The COVID-19 pandemic has brought massive changes to the way that companies and employees are expected to operate. One of the largest changes brought by lockdown is an increase in hybrid work schedules as employees move toward a mix between remote and in-office working. 

According to Gartner, 75% of hybrid or remote workers say their expectations for flexible work have increased, with four out of 10 employees polled saying they would leave if a company insists on returning to an in-person office experience. Melanie Foreman, Revenue Operations Manager at Slack, and Anshu Mishra, Senior Integration Engineer at Atlassian, hosted a session at this year’s Biz Systems Magic conference to explain how business technology professionals can help make this new era of hybrid work operate smoothly for everyone involved, focusing specifically on how people management and innovative technical processes are essential to success.

Crafting an optimal hybrid work environment means adjusting management strategies to the new reality of combined in-person and remote schedules. Melanie Foreman categorized a number of ways to improve, emphasizing where to lean out and when to lean in as a manager. Hybrid work, according to Foreman, presents an opportunity to hone good protocols and rethink bad ones. 

People Management: Leaning Out

Foreman first encouraged managers to rethink performance metrics, focusing particularly on the proper level of granularity for data. She emphasized that data for performance should be pulled at team levels rather than individual, and that goals should not be set at daily or weekly benchmarks, but rather at monthly or quarterly milestones. She also doubled down on the need for feedback from the people you are measuring—this gives proper levels of narrative to otherwise raw data.

Foreman next talked about leaning out of the typical 9 to 5 work day. Instead of sticking to the same rigid schedules necessitated by in-person work, Foreman explained that managers should create clarity on ownership and expectations, align team expectations with company culture and communicate those expectations constantly, and track and encourage paid time off. 

She also encouraged leaning out of a carefully curated personal brand, explaining that hybrid work means fewer opportunities for camaraderie and commiseration with fellow employees. “If there is a difference between who you are at work and personal life, now’s a great time to blur those lines,” Foreman explained. “Be more authentic and sincere with your team.” 

By leaning out of so-called professionalism and into sincerity, managers can make their teams feel empowered to communicate clearly about pain points in this new hybrid work reality.

People Management: Leaning In

Hybrid work also allows for managers to rethink what helpful and healthy management looks like. Foreman emphasized the need for actionable feedback—goals that are specific, measurable, attainable, relevant, and time-bound (SMART, for short), and that tie into company-wide OKRs and KPIs. In the same way that goals are specific and timely, make sure that feedback is communicated in the same way, and try to encourage face-to-face or video-chat-assisted feedback whenever possible.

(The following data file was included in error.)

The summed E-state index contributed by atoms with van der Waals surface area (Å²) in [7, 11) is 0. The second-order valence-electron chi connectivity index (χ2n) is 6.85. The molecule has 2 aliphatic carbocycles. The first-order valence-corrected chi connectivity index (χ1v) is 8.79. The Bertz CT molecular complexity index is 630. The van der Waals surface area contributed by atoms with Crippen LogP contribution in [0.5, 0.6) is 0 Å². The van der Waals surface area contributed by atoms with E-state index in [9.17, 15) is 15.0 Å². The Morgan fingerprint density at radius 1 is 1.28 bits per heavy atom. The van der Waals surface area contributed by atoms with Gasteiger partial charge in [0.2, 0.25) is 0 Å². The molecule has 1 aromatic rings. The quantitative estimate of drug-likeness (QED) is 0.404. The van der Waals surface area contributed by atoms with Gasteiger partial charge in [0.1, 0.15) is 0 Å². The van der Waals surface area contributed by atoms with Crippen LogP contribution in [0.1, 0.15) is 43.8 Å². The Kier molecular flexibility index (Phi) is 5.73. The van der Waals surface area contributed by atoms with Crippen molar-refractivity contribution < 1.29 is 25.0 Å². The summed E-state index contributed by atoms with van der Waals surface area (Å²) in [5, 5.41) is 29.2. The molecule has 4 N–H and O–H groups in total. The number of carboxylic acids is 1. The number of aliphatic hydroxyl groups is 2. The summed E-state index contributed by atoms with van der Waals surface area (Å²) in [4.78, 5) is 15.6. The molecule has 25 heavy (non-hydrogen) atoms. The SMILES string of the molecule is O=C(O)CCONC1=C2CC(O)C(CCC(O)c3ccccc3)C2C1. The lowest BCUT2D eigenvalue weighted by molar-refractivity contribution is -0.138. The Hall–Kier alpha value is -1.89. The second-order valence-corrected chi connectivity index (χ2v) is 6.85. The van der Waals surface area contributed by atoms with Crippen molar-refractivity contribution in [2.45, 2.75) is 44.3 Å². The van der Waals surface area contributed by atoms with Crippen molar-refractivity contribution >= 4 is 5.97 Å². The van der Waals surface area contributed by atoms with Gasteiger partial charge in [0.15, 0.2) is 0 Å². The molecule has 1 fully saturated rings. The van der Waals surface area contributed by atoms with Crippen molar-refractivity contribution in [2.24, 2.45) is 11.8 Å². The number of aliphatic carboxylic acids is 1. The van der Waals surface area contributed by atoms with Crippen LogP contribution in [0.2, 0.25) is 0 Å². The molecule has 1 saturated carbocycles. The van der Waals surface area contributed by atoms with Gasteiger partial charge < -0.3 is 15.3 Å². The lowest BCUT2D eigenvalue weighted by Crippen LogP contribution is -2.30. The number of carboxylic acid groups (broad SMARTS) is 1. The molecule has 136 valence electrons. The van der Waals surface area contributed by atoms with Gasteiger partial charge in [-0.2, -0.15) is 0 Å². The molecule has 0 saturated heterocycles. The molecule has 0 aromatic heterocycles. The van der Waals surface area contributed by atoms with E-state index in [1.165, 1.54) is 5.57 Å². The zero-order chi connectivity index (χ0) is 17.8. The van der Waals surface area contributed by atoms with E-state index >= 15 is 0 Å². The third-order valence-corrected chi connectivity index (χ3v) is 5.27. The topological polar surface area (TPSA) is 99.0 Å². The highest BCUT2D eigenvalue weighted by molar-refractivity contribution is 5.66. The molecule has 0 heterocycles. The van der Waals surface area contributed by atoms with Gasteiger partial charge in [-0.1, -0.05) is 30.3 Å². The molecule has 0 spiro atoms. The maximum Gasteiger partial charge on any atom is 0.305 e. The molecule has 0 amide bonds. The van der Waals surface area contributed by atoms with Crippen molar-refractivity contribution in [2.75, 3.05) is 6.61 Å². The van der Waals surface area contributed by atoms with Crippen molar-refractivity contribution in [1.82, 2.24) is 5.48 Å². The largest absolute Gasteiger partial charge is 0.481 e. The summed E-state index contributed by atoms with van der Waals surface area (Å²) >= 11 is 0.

Foreman also emphasized the necessity of leaning into personalized roles and directives. By providing SMART goals that show an understanding of each team member’s strengths and needs, managers can both inspire trust and create clarity. With remote work, clarity should also be facilitated by robust documentation, including things such as personal operating manuals, training plans, team-wide goals, and roles and responsibilities tables. Through SMART goals and in-depth documentation, managers can unlock productivity and pitch every pain point as a growth opportunity. 

Foreman wrapped it all up by explaining that the number one thing to lean into is the importance of good pay: If you want to show your employees you appreciate them, compensate them generously. 

BT Automations to Support Hybrid Work

While new management strategies are necessary to truly support hybrid teams, rethinking traditional workflows and processes is equally as important to keep operations running smoothly and iterating with the changing reality. 

Anshu Mishra explained a number of the processes he developed to minimize pain points as Atlassian employees began working from the office again. Crafting self-serve, centralized, and low-touch automations helped unlock existing infrastructure, allowing employees more fully to engage with your company’s tech stack. In a hybrid work environment, empowering your workforce to  customize the workflows that will save them time and effort is key. 

With a geographically diffuse workforce, system security is also paramount, but should not exist at the expense of operational ease. Anshu found that finding a balance between service-to-service authentication and user authentication is key, along with opening access for custom roles while also ensuring proper access. 

Overall, democratizing and encouraging automation self-service is a surefire way to ensure that teams minimize waste and maximize clear communication. All of this should go hand in hand with a focus on limiting synchronous work to only necessary operations. Through custom automations and specified enterprise bots, teams can automate otherwise time-consuming operations such as pull requests, employee onboarding, and granting of software and hardware access.

As offices reopen and companies continue to reconsider remote and in-person work balances, it’s up to BT professionals to ensure that hybrid workflows run smoothly through both fine-tuned management protocols and automation processes. 

To learn more about how BT can support hybrid work, you can tune into Foreman and Mishra’s session here.

Justin Kamp
About Justin Kamp

Justin is a freelance writer who primarily covers the intersection of art and technology.